Who is the Greatest Disney BBEG?

Big Bag Evil Guy. It’s a term many gamers are familiar. No matter what Table Top Roleplaying Game you are into, there’s usually a big bad waiting for the players at the finish line. If they’re a decent BBEG, they’ve probably shown up a few times to give the team a bad time (but in a good way). There may have been a few bad guys/gals along the way, but there’s often that one Big Bag that outshines the rest.

Today, and for the next few Mondays, I’ll be asking the question:

Which Disney villain should be the BBEG in your TTRPG?

This is partly because I’ve watched a few Disney movies with my daughter recently, partly because I’ve been enjoying the board game Villainous, partly because I’m always thinking about new scenarios for the games I’m running, and partly because I like having these silly thoughts.

But before we can get going, how do we judge the ‘Best BBEG’?

Very few Disney stories are alike, and very few games follow the same story. So it’s difficult to directly compare each villain. We need some criteria to score out Disney baddies in terms of their BBEG potential. Here’s what I’ve come up with:


Take away all the powers, the armies, the lair, and a villain can still be awesome to behold based purely on their personality and projection. Either by silent exuding menace or loudly and aggressively chewing the scenery, a Disney character with a strong demeanour can be everything you need for a roleplaying game.

5/5 = super strong personality, dominates every scene they are in.

1/5 = very weak personality, hardly present in the story, mainly there for comic relief.


Wherever you have a powerful villain, the world around them is usually affected. This score will be a measure of the lair/domain the villain resides in, as well as any environmental effects they add to the tale.

5/5 = the world is entirely corrupted by them, and their lair is magnificence

1/5 = they add nothing to the environment


Also a measure of their general intelligence, a sign of a good villain is how much they know, and how canny they are. A villain that knows everything about the characters is a dangerous (and usually very frustrating opponent) that the players won’t quickly forget.

5/5 = almost total omniscience, they know all the characters and what they are doing, highly intelligent.

1/5 = clueless about the characters and the world, barely sentient monster.


A good BBEG should be able to gold their own, but a great BBEG will bring an iconic entourage with them. As the Dungeon Master/Games Master/referee, you want to throw some memorable fights at your players long before they go after the main villain, and some Disney baddies have a wonderful assortment of characters and monsters. Some, on the other hand, are surrounded by incompetence.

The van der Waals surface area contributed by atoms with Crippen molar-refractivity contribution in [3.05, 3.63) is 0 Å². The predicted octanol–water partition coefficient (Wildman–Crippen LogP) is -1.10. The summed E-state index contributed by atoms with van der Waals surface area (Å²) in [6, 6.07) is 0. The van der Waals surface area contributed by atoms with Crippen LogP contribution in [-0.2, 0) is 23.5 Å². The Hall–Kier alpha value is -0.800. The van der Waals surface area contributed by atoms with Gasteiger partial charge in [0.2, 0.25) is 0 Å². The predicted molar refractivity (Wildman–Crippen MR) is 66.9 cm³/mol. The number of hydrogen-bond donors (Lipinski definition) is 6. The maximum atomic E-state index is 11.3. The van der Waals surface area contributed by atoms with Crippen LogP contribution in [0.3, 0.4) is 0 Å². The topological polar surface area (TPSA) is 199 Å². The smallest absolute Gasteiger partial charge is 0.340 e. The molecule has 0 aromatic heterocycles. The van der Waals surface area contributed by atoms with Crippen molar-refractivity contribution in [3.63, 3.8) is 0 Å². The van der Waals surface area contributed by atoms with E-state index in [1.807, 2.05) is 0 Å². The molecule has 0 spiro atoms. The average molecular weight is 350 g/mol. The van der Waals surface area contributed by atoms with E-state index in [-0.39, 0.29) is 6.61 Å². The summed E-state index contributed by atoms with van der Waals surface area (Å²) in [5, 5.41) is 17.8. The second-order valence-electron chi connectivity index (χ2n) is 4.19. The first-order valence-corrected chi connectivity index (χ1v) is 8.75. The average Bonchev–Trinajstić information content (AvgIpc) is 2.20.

5/5 = one or more memorable and dangerous minions.

1/5 = awful, incompetent minions

0/5 = no henchmen

Threat Level

You could call this the ‘power’ category, but I think it needs to be broader than that. A good villain can be dangerous regardless of strength or magic, simply by how they use the skills and resources at their disposal. Some Disney villains are meaner and more conniving. Some villains will stop long before they kill the party, whereas others won’t stop until all their enemies are dead and gone.

5/5 = powerful being with lethal intent

1/5 = the party are hardly in danger, more of a nuisance


After all is said and done, after all the planning and scenery chewing and name-calling, a great BBEG will have a satisfying final encounter. Whether it be actual combat or another sort of set piece, its important that the villain go out with a big, flashy bang.

5/5 = epic end fight/scene, spectacular on more than one level.

1/5 = villain exits in a minor scene lacking excitement.

Final Score

So each time I address a villain, I’ll give them the six scores out of 5, and take an average. We’ll start building a leader board until we go through every Disney villain.

This will not be an assessment of how good or bad the villains were in general. We’re not going to talk about my favourite, or the best villain of all time. I’m intending to identify the ideal villain to add into (or to create a monster in their image and add into) your table top game.

Next week, our first villain up for inspection will be Cruella De Vil! After that, we’ll go alphabetically. That means we’ll finish with Zootopia, unless Disney brings out another ‘Z’ movie in the interim. See you next Wednesday!

Thank You For Reading

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Author: Rufus Scott

I am a long term Gamer, a full-time History Teacher and a part-time geek. I enjoy writing about the positive aspects of gaming, especially when it comes to education. My posts are sometimes nostalgic, occasionally irrelevant, largely meant to provoke further discussion. I'll sometimes punctuate these whimsical ramblings with a random comment on gaming and/or teaching.

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